Church Auxiliary Leaders Receive National Scouting Award
Contributed By By Jason Swensen, Church News staff writer
- Both Sister Wixom and Brother Beck are longtime champions of Scouting, regularly lending their support to Scouting activities around the country.
- Boy Scout leaders also nominated Sister Wixom to serve on Scouting’s National Executive Board, where she will join Brother Beck and President Monson.
A pair of Latter-day Saint general auxiliary leaders was awarded the Silver Buffalo Award during the Boy Scouts of America’s recent national annual meeting in Nashville, Tennessee.
Sister Rosemary M. Wixom, Primary general president, and Brother David L. Beck, Young Men general president, were honored with Scouting’s highest national-level service award. The Silver Buffalo recognizes an individual’s “noteworthy and extraordinary service” to youth.
Both Sister Wixom and Brother Beck are longtime champions of Scouting, regularly lending their support to Scouting activities around the country, including the annual LDS leadership conference at the Philmont Scout Ranch in New Mexico.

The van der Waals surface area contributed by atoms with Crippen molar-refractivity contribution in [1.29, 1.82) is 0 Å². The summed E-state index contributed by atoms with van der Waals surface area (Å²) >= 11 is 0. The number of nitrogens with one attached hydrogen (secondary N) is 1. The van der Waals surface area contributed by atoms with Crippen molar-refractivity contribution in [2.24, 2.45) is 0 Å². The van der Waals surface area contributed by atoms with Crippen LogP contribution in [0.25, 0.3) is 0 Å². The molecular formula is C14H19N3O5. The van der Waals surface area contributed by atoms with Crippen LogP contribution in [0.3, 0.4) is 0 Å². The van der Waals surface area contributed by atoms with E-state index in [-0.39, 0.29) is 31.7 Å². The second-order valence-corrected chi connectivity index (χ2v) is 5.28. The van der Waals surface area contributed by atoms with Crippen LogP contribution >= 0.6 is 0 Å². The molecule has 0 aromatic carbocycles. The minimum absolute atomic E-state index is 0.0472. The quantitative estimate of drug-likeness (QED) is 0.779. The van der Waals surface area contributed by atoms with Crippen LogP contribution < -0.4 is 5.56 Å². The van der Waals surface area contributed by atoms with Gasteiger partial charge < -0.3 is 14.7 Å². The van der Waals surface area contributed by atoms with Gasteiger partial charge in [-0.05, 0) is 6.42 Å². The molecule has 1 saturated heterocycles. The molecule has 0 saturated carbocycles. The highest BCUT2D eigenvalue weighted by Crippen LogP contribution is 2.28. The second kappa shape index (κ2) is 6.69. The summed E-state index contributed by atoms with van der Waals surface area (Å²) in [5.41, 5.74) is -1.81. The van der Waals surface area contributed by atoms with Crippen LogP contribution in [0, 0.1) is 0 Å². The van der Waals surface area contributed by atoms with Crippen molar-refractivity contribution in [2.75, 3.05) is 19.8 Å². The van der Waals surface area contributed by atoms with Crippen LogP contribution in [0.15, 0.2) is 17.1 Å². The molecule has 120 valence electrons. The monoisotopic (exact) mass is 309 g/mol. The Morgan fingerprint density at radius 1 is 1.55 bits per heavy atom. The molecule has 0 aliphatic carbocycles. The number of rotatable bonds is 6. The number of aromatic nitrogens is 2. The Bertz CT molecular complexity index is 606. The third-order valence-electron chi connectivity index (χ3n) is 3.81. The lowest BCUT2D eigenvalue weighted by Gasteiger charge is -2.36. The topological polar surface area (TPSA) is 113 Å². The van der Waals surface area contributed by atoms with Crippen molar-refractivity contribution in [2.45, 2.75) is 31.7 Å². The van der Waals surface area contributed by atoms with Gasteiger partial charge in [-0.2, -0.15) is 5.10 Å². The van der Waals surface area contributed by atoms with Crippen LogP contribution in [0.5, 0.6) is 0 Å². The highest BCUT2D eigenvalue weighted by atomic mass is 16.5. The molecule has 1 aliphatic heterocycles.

The two join a long and distinguished list of Church leaders who have received the Silver Buffalo. Past recipients include President George Albert Smith, President Heber J. Grant, President David O. McKay, President Ezra Taft Benson, Sister LaVern W. Parmley, President Spencer W. Kimball, President Gordon B. Hinckley, Sister Coleen K. Menlove, and President Thomas S. Monson.
Boy Scout leaders also nominated Sister Wixom to serve on Scouting’s National Executive Board, where she will join Brother Beck and President Monson.
President Monson has served more than four decades on the National Executive Board.
In a conversation with the LDS-BSA Relationships Office, Sister Wixom commented on her new assignment.
“My appointment is really an honor for the Church,” she said. “It speaks volumes to have the BSA want an additional general Church officer to participate on the BSA National Executive Board. There is also value in having women’s voices influence Scouting. It is often the mothers who make Scouting happen and help their sons through the process.”